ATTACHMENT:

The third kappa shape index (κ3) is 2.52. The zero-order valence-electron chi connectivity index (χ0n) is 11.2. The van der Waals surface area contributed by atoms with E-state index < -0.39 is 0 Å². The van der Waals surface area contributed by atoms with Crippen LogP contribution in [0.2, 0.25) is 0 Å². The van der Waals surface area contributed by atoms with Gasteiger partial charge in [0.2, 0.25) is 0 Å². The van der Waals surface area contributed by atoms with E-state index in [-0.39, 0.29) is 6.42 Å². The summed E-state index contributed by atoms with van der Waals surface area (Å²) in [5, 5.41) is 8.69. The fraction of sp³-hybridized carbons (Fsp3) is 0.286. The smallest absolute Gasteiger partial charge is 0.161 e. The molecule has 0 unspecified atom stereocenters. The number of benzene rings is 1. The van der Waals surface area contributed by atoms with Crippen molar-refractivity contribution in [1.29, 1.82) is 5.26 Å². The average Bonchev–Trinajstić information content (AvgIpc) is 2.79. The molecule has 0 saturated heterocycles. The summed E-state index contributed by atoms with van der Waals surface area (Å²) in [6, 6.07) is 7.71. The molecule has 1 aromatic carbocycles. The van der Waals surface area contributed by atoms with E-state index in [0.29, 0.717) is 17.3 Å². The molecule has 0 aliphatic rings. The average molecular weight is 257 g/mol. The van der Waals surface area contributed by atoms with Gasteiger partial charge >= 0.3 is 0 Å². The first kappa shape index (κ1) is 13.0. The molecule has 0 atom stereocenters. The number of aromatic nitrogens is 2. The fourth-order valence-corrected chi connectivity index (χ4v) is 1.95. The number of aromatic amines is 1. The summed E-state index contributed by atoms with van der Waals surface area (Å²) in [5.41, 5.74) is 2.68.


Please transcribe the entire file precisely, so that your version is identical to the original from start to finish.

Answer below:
The third kappa shape index (κ3) is 2.52. The zero-order valence-electron chi connectivity index (χ0n) is 11.2. The van der Waals surface area contributed by atoms with E-state index < -0.39 is 0 Å². The van der Waals surface area contributed by atoms with Crippen LogP contribution in [0.2, 0.25) is 0 Å². The van der Waals surface area contributed by atoms with Gasteiger partial charge in [0.2, 0.25) is 0 Å². The van der Waals surface area contributed by atoms with E-state index in [-0.39, 0.29) is 6.42 Å². The summed E-state index contributed by atoms with van der Waals surface area (Å²) in [5, 5.41) is 8.69. The fraction of sp³-hybridized carbons (Fsp3) is 0.286. The smallest absolute Gasteiger partial charge is 0.161 e. The molecule has 0 unspecified atom stereocenters. The number of benzene rings is 1. The van der Waals surface area contributed by atoms with Crippen molar-refractivity contribution in [1.29, 1.82) is 5.26 Å². The average Bonchev–Trinajstić information content (AvgIpc) is 2.79. The molecule has 0 saturated heterocycles. The summed E-state index contributed by atoms with van der Waals surface area (Å²) in [6, 6.07) is 7.71. The molecule has 1 aromatic carbocycles. The van der Waals surface area contributed by atoms with E-state index in [0.29, 0.717) is 17.3 Å². The molecule has 0 aliphatic rings. The average molecular weight is 257 g/mol. The van der Waals surface area contributed by atoms with Gasteiger partial charge >= 0.3 is 0 Å². The first kappa shape index (κ1) is 13.0. The molecule has 0 atom stereocenters. The number of aromatic nitrogens is 2. The fourth-order valence-corrected chi connectivity index (χ4v) is 1.95. The number of aromatic amines is 1. The summed E-state index contributed by atoms with van der Waals surface area (Å²) in [5.41, 5.74) is 2.68.